Then he called the crowd to him along with his disciples and said: “Whoever wants to be my disciple must deny themselves and take up their cross and follow me. For whoever wants to save their life will lose it, but whoever loses their life for me and for the gospel will save it. What good is it for someone to gain the whole world, yet forfeit their soul? Or what can anyone give in exchange for their soul? If anyone is ashamed of me and my words in this adulterous and sinful generation, the Son of Man will be ashamed of them when he comes in his Father’s glory with the holy angels.”

— Mark 8:29–38

With almost two thousand years of Christianisation, it is difficult for modern readers to appreciate just how shocking this notion of a suffering messiah would have been. We catch a glimpse of it in the response of the chief apostle, Peter, who took his master aside and “rebuked” him. Jesus responds with his own stinging rebuke contrasting human ambitions for the messiah with those of God: “You do not have in mind the concerns of God,” he says to Peter, “but merely human concerns.”

So great is Peter’s misunderstanding of the messiah’s mission that Jesus calls the crowd together in the second paragraph just quoted and makes clear that following him will not involve gaining the world; instead, it means taking up a cross. The contrast here is between two ways of being the people of the messiah. The first tries to protect its interests and “gain the whole world.” In historical context, this is not a reference to materialism but to messianic imperialism—the attempt to dominate the nations. Such a path, says Jesus, will result in the loss of one’s soul before God. The climactic words about being “ashamed of me and my words in this adulterous and sinful generation” in the original setting must have meant that following a crucified messiah in a conquest-culture would bring public shame. Disciples must be willing to bear this.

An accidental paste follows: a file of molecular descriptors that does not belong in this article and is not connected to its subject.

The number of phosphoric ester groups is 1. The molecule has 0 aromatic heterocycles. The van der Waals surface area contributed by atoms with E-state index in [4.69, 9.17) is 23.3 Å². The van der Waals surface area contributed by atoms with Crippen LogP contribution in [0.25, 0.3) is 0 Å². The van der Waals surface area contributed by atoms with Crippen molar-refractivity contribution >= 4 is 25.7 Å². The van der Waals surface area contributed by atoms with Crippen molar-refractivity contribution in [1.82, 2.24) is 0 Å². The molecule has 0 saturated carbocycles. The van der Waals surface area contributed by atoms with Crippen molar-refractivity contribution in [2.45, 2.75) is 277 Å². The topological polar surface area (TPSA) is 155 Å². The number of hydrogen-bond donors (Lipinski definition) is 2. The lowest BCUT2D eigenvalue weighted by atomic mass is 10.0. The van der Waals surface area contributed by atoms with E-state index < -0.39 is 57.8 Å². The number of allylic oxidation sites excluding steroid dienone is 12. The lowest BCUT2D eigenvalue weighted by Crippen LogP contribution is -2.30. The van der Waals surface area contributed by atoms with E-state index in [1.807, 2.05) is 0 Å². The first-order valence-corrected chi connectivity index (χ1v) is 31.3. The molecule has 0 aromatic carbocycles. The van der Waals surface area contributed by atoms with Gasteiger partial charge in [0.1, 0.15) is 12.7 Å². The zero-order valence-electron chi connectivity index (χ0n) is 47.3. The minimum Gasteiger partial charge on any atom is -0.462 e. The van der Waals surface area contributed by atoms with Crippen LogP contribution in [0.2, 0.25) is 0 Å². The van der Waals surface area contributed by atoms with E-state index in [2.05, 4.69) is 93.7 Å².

For the first few hundred years of Christian history, bearing the name of “Christ”—as the word “Christian” entailed—was a risky business. A year or so after Jesus’ death, a leader of the Greek-speaking disciples in Jerusalem, named Stephen, was put to death by stoning (Acts 7:54–60, AD 31/32). In AD 42 the first of the twelve apostles, James son of Zebedee, was likewise martyred, this time by beheading (Acts 12:1–2). After a period of relative calm, the AD 60s saw the killing of James the brother of Jesus (Josephus, Jewish Antiquities 20.200; AD 62), the apostles Peter and Paul (1 Clement 5:1–7; Eusebius, Ecclesiastical History 2.25.5–6; AD 64/65), and scores of unnamed disciples whose dreadful fate under Nero’s reign (AD 54–68) even made the Roman official Tacitus (AD 56–120) wince: